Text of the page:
FEMA Recommendations Overruled By Bush
Just read this from The Boston Globe:
WASHINGTON — President Bush this week asserted that he has the executive authority to disobey a new law in which Congress has set minimum qualifications for future heads of the Federal Emergency Management Agency. […]
Bush signed the homeland-security bill on Wednesday morning. Then, hours later, he issued a signing statement saying he could ignore the new restrictions. Bush maintains that under his interpretation of the Constitution, the FEMA provision interfered with his power to make personnel decisions.
Key phrase from above: “under his interpretation of the Constitution…”
The law, Bush wrote, “purports to limit the qualifications of the pool of persons from whom the president may select the appointee in a manner that rules out a large portion of those persons best qualified by experience and knowledge to fill the office.”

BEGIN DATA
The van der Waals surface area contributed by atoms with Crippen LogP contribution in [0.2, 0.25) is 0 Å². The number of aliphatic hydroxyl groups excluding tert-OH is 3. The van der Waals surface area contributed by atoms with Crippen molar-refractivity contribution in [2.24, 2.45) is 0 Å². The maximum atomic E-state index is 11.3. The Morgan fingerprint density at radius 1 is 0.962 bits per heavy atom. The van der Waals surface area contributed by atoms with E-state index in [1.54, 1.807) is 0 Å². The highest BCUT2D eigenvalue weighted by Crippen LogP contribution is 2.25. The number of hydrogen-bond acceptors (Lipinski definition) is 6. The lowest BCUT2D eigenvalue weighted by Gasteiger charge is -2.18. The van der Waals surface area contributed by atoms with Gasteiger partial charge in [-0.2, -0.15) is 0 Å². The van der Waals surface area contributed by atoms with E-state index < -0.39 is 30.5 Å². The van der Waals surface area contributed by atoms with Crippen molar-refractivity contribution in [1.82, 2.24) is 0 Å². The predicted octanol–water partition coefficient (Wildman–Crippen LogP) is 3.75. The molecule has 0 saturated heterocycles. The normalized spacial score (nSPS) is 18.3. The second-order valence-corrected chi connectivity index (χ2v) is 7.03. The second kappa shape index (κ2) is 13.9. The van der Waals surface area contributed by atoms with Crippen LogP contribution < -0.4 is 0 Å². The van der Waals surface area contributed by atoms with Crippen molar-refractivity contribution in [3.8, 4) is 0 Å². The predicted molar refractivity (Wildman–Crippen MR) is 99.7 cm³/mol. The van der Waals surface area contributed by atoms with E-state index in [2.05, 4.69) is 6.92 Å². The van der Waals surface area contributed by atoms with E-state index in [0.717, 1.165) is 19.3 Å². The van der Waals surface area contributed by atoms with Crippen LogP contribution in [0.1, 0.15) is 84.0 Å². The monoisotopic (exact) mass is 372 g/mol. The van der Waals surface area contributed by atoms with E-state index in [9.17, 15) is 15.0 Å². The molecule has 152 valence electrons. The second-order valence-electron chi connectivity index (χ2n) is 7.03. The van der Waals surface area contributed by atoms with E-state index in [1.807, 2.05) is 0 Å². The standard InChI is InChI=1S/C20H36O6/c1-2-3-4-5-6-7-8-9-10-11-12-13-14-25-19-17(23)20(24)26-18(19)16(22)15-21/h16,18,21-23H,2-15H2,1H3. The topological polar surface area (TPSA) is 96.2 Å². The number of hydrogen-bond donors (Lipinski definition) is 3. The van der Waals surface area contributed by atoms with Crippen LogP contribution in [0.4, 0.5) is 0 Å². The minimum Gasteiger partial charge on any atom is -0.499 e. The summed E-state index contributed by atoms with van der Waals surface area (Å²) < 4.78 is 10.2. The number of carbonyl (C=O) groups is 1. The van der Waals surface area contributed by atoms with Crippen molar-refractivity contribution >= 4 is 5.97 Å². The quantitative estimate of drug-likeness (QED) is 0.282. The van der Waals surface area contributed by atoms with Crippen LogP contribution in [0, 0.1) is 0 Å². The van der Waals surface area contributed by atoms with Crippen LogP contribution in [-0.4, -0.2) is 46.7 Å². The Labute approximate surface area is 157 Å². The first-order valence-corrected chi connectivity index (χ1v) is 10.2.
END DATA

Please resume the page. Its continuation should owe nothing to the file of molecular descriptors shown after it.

Yeah, like running horse associations. I mean, let’s face it, regardless of whether or not Michael Brown was made into an scapegoat unfairly, the bottom line is that he did not have the qualifications to head FEMA. He just didn’t. Bush hired a crony and this bill was attempting to make sure that didn’t happen again…or at least it was making sure it would be a minimally qualified crony.
Also, FEMA is, for all intents and purposes, an unmitigated disaster right now. New rules and limits need to be put in place. And yet, if anybody tries to take even the slightest bit of power out of this President’s hands, he balks.
And one last thing, that should make everybody shudder since one of the biggest reasons the FEMA response was so poor is because it had to go “up the chain.”
But Bush’s signing statement challenged at least three-dozen laws specified in the bill. Among those he targeted is a provision that empowers the FEMA director to tell Congress about the nation’s emergency management needs without White House permission. This law, Bush said, “purports . . . to limit supervision of an executive branch official in the provision of advice to the Congress.” Despite the law, he said, the FEMA director would be required to get clearance from the White House before telling lawmakers anything.